Stop using Chinese smartphones over hidden censorship software, consumers warned

Xiaomi phones could detect and censor terms such as ‘Free Tibet’, officials in Lithuania discovered

Stop using Chinese smartphones over hidden censorship software, consumers warned

Hundreds of thousands of British consumers are using Chinese smartphones embedded with software capable of detecting pro-democracy phrases such as “Free Tibet” and “long live Taiwan independence”, it has emerged.

Xiaomi’s Mi 10T 5G phone is able to automatically flag up and hide phrases offensive to China’s Communist rulers according to the Lithuanian defence ministry, which has warned the public not to buy the device.

Although the capability has been switched off for the European market, it could be activated remotely at any time.

Alan Woodward, a computer science expert at the University of Surrey and former consultant for GCHQ, said: “Absolutely [consumers] should be concerned. Censorship technology may be standard in some jurisdictions, but unless those vendors are transparent about what is included then buyers simply cannot make an informed choice.”

Advertisement

The Xiaomi disclosure is the latest in a long line of scandals over Chinese censorship. The country tightly controls what users can see on the internet, and has pressured Western countries such as Apple into following its rules when operating on the mainland.

It comes as Chinese leaders face growing pressure over their treatment of Uighur Muslims in Xinjiang amid reports of prison camps and forced labour. A crackdown on pro-democracy protestors in Hong Kong has also been widely condemned.

Tom Tugendhat, chairman of the foreign affairs select committee, said: “Many agencies have long warned about the risk of Chinese technology.

“We need to look out for the spread of digital authoritarianism as it is increasingly programmed into our hardware, not just our world.”

The scandal has echoes of a long-running row over Huawei, another Chinese telecom business. Western countries including the UK have stripped Huawei kit out of their 5G networks because of concerns over national security.

However, Mr Woodward said Britain is unlikely to tell consumers to ditch Chinese handsets. He said: “For a country like the UK to recommend binning all Chinese phones would be a serious geopolitical move.”

Almost 450 words and phrases were found to have been blacklisted by Xioami. When detected, “the device filters that content and the user cannot see it”, according to Lithuania’s NKSC security agency.

It said: “This functionality is activated remotely by the manufacturer.

“It is believed that such the existence of functionality may threaten the free access to information, limit its availability. It can be said that this is important not only for Lithuania, but also for all countries that use Xiaomi devices.”

A Xiaomi spokesman said: “Xiaomi’s devices do not censor communications to or from its users. Xiaomi has never and will never restrict or block any personal behaviours of our smartphone users, such as searching, calling, web browsing or the use of third-party communication software.

“Xiaomi fully respects and protects the legal rights of all users. Xiaomi complies with the European Union’s General Data Protection Regulation.”

The Chinese company has become a new force in smartphone sales, claiming the biggest slice of the global market ahead of Samsung and Apple. Founded in 2010, it makes Android-powered smartphones and other gadgets and sold 146m devices worldwide last year.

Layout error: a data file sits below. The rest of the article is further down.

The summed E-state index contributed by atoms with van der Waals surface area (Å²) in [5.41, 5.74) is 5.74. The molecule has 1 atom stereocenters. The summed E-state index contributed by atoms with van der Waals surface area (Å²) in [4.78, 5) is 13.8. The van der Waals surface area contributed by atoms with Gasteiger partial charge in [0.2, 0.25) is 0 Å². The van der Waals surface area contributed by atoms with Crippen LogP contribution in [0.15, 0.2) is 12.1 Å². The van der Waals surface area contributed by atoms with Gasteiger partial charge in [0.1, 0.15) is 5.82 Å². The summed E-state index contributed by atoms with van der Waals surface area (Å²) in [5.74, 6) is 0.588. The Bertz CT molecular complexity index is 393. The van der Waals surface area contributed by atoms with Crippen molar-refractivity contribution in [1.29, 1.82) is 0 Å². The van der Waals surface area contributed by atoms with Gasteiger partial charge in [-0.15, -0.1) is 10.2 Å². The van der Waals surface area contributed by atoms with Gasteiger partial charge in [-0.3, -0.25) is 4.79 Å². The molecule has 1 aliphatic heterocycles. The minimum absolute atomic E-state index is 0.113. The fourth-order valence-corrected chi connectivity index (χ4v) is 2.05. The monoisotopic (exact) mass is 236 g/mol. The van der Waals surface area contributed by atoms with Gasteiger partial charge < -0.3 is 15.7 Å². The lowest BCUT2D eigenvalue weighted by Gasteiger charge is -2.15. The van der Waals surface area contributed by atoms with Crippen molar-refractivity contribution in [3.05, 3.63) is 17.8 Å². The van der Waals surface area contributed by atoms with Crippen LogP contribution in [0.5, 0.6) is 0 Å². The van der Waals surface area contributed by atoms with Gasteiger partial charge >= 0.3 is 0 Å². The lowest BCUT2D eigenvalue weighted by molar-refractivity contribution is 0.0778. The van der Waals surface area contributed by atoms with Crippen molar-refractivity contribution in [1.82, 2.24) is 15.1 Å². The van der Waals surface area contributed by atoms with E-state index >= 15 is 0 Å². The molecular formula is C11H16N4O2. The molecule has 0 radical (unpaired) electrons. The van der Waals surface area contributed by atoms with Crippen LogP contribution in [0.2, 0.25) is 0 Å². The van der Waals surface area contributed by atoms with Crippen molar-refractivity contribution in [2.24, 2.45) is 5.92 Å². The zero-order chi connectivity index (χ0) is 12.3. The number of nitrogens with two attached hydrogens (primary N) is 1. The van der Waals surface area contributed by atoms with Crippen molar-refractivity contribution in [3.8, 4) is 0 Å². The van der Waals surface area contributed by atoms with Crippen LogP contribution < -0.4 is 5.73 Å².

It is the market leader in Europe after largely replacing Huawei as a purveyor of cheap but powerful handsets. Xiaomi sold 12.7m smartphones in the three months to June, according to Strategy Analytics.

The business has just 6pc of the UK smartphone market, although this still means many hundreds of thousands of British consumers have used Xiaomi devices.

Lithuania’s deputy defence minister, Margiris Abukevicius, said: “Our recommendation is to not buy new Chinese phones and to get rid of those already purchased as fast as reasonably possible.”

In Britain, the National Cyber Security Centre declined to comment.

Lithuania’s concerns come amid an atmosphere of distrust between Vilnius and Beijing since a diplomatic dispute broke out in July over Lithuania’s growing ties with Taiwan, an island democracy of 24m people that China claims as its own territory.

When Taiwan announced it was setting up a representative office in Vilnius under the name “Taiwan” instead of “Taipei” in a significant diplomatic departure from standard practice, Beijing withdrew its ambassador to Lithuania and demanded Vilnius do the same.

There have since been reports of Beijing halting trade and export permits for the country’s producers, and suspending rail freight services, in what has been widely viewed as economic coercion to pressure Lithuania to put its relationship with Taiwan on ice.

Taiwan, which operates like any other country with its own government, military and currency, has been at the centre of previous smartphone censorship controversies.

In 2019, Apple removed the Taiwanese flag emoji from iPhones sold in Hong Kong and Macau, highlighting the delicate task companies face in balancing free speech with being able to operate in the profitable Chinese market.

The censorship runs even deeper on the Chinese mainland.

Philip Shoemaker, who ran Apple’s App Store from 2009 to 2016, told the New York Times that Apple lawyers in China gave his team a list of topics that could not appear in apps in the country, including Tiananmen Square and independence for Tibet and Taiwan.

Leave a Reply